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Brevetabilité des médicament, innovation et l’avenir de l’industrie pharmaceutique en Tunisie DRUGS PATENTABILITY INNOVATION AND THE FUTURE OF THE PHARMACEUTICAL INDUSTRY IN TUNISIA THEORETICAL STUDY AND EMPIRICAL VALIDATION

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  • Nejla YACOUB

    ()
    (Laboratoire de Recherche sur l'Industrie et l'Innovation. ULCO)

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    Abstract

    La signature en 1994 des accords sur les Aspects de Droits de la Propriété Intellectuelle qui touchent au Commerce (ADPIC) dans le cadre des négociations instituant l’Organisation Mondiale du Commerce (OMC), sont le fait le plus marquant de l’évolution de la brevetabilité. La brevetabilité des médicaments, reconnue en vertu des ADPIC dans tous les pays de l’OMC, a soulevé de nombreux débats, en particulier autour de son impact sur l’accessibilité des pays en développement (PED) aux médicaments. Son impact sur l’innovation pharmaceutique dans ces pays, demeure par contre peu exploré. Cette question, qui constitue la problématique de cette recherche, est pourtant d’acuité notamment dans un contexte actuel où nombre de PED, comme la Tunisie, s’attèlent à créer une base technologique et cognitive favorable à l’innovation pharmaceutique. Traiter de cette problématique, requiert d’abord une étude théorique des fondements de la brevetabilité (des médicaments) et de son impact sur l’innovation (pharmaceutique). Ensuite, pour tester empiriquement la validité des conclusions théoriques pour le cas de la Tunisie, nous avons mené une enquête qualitative auprès des 32 laboratoires composant l’industrie pharmaceutique tunisienne. Les résultats empiriques, appuyés par une analyse comparative avec quelques pays, montrent que, en l’état actuel, l’innovation pharmaceutique en Tunisie étant encore embryonnaire et fortement dépendante de l’étranger, la brevetabilité des médicaments se révèle comme une contrainte plutôt qu’une incitation à l’innovation locale. Tandis que, à long terme, l’impact dépendra de la capacité du système sectoriel d’innovation (SSI) tunisien à mettre en place des mécanismes en mesure de créer une dynamique de transferts technologiques et d’innovation, en particulier via la consolidation des interactions systémiques entre ses différents acteurs. The signature in 1994 of the Trade Related Intellectual Property Rights agreements (TRIPS) within the negotiations of the world trade organization (WTO) are the most notable fact of the evolution of patentability. Hence, drugs patentability, recognized within all the member countries of the WTO lifted up several debates in particular as regards the impact on the accessibility of developing countries to essential drugs. The impact of TRIPs on pharmaceutical innovation in developing countries remains, however, less explored. Yet, it is an up-to-date issue, especially in a current context where a growing number of developing countries, such as Tunisia, engage a policy aiming at enhancing their innovation potential in pharmaceuticals. Studying this issue requires first a theoretical analysis of the foundations of patentability and of its impacts on innovation. Then, in order to test the theoretical conclusions empirically, we conduct a survey next to the pharmaceuticals firms in Tunisia. The empirical results show that currently the pharmaceutical innovation in Tunisia is still at early stages of development and strongly relying on foreign technologies; the drugs patentability appears then as a constraint rather than an incentive. Nevertheless, on the long run, the impact will depend on the ability of the sectoral innovation system (SIS) to put into effect mechanisms that could create a dynamic of technology transfers and of innovation, especially through strengthening the systemic interactions between its different actors.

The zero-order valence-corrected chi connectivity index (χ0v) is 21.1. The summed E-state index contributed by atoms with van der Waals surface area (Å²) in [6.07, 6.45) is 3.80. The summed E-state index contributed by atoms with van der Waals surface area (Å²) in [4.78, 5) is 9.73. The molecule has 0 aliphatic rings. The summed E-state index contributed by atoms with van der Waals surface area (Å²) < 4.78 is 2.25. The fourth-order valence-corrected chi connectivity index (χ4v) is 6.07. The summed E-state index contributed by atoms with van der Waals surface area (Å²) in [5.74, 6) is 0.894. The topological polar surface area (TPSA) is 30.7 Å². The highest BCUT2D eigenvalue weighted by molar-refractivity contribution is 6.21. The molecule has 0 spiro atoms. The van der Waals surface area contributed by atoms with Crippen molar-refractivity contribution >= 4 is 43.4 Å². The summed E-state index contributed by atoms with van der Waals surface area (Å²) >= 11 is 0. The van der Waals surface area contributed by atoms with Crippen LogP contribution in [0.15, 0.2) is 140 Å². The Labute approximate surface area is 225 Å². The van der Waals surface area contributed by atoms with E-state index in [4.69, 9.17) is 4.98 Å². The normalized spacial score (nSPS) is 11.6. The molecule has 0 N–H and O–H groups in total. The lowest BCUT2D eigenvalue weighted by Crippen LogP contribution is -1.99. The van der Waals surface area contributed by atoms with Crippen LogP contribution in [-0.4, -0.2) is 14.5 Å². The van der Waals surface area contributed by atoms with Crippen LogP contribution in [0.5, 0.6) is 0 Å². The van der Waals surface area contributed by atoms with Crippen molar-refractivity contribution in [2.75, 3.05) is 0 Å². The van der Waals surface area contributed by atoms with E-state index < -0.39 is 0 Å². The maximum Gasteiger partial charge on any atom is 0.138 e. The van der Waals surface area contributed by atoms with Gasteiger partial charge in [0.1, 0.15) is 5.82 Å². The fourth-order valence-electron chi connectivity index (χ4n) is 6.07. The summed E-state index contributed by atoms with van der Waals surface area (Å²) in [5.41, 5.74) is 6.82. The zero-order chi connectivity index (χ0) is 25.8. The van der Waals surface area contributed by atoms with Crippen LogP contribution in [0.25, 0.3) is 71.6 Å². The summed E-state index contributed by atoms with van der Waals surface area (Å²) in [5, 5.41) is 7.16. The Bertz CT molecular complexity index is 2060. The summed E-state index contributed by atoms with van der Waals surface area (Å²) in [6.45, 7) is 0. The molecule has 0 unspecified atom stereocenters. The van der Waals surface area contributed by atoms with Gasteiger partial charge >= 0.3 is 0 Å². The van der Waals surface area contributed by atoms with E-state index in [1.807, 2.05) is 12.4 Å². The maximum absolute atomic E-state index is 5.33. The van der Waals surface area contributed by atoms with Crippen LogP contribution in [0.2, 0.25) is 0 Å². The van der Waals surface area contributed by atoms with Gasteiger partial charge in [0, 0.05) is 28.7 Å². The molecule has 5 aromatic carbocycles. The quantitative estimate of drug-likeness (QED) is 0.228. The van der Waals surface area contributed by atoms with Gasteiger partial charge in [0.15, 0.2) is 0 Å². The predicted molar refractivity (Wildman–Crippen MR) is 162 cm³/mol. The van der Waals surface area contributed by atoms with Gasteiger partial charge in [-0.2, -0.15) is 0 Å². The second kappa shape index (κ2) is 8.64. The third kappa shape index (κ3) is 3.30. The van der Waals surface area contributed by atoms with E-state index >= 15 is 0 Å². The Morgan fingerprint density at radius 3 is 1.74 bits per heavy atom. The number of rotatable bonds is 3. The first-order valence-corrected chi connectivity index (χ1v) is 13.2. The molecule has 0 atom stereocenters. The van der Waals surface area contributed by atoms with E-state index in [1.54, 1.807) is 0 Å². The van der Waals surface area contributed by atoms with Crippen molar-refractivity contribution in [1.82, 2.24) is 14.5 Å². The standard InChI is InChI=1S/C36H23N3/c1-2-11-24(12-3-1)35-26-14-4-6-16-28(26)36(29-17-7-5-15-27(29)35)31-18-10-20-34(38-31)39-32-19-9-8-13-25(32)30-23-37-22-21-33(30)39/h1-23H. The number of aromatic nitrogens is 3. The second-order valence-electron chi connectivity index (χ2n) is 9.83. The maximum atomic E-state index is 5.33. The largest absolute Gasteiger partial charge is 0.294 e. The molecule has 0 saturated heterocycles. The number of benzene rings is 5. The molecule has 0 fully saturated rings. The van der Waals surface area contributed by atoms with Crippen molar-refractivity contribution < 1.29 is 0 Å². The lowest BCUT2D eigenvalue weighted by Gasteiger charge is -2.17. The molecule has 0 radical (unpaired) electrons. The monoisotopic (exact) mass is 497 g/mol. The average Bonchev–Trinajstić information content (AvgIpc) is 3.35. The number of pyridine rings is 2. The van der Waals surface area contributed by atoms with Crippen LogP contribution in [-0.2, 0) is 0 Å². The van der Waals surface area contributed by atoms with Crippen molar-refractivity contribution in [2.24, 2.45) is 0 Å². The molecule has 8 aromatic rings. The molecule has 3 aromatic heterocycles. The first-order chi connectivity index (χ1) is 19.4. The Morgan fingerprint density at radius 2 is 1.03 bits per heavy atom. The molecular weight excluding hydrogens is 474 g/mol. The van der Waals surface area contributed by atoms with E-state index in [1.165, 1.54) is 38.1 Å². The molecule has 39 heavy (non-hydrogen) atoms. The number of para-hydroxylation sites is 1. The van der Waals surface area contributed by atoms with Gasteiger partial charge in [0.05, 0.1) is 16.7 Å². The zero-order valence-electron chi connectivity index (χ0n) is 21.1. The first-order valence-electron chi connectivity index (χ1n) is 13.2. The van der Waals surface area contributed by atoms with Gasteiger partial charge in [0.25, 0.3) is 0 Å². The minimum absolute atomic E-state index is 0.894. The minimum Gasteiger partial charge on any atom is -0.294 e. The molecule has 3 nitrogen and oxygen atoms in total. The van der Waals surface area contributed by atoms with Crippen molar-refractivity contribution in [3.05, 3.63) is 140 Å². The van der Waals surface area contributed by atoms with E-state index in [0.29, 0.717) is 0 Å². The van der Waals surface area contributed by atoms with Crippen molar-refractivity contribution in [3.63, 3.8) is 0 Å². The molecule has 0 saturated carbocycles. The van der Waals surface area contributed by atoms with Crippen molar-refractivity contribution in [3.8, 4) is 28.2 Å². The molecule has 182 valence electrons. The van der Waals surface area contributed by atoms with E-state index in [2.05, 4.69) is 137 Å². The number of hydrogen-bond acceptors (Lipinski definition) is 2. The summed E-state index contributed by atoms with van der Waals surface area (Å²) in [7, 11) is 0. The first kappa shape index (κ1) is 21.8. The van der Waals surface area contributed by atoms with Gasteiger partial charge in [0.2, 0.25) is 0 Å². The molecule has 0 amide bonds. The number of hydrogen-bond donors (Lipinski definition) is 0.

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    Bibliographic Info

    Paper provided by Laboratoire de Recherche sur l'Industrie et l'Innovation. ULCO / Research Unit on Industry and Innovation in its series Working Papers with number 248.

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    Length: 34 pages
    Date of creation: Feb 2012
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    Publication status: Published in Cahiers du Lab.RII, Février 2012
    Handle: RePEc:rii:riidoc:248

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    Keywords: Brevetabilité des médicaments; transferts de technologie; innovation pharmaceutique; industrie pharmaceutique tunisienne; système sectoriel d’innovation tunisien;

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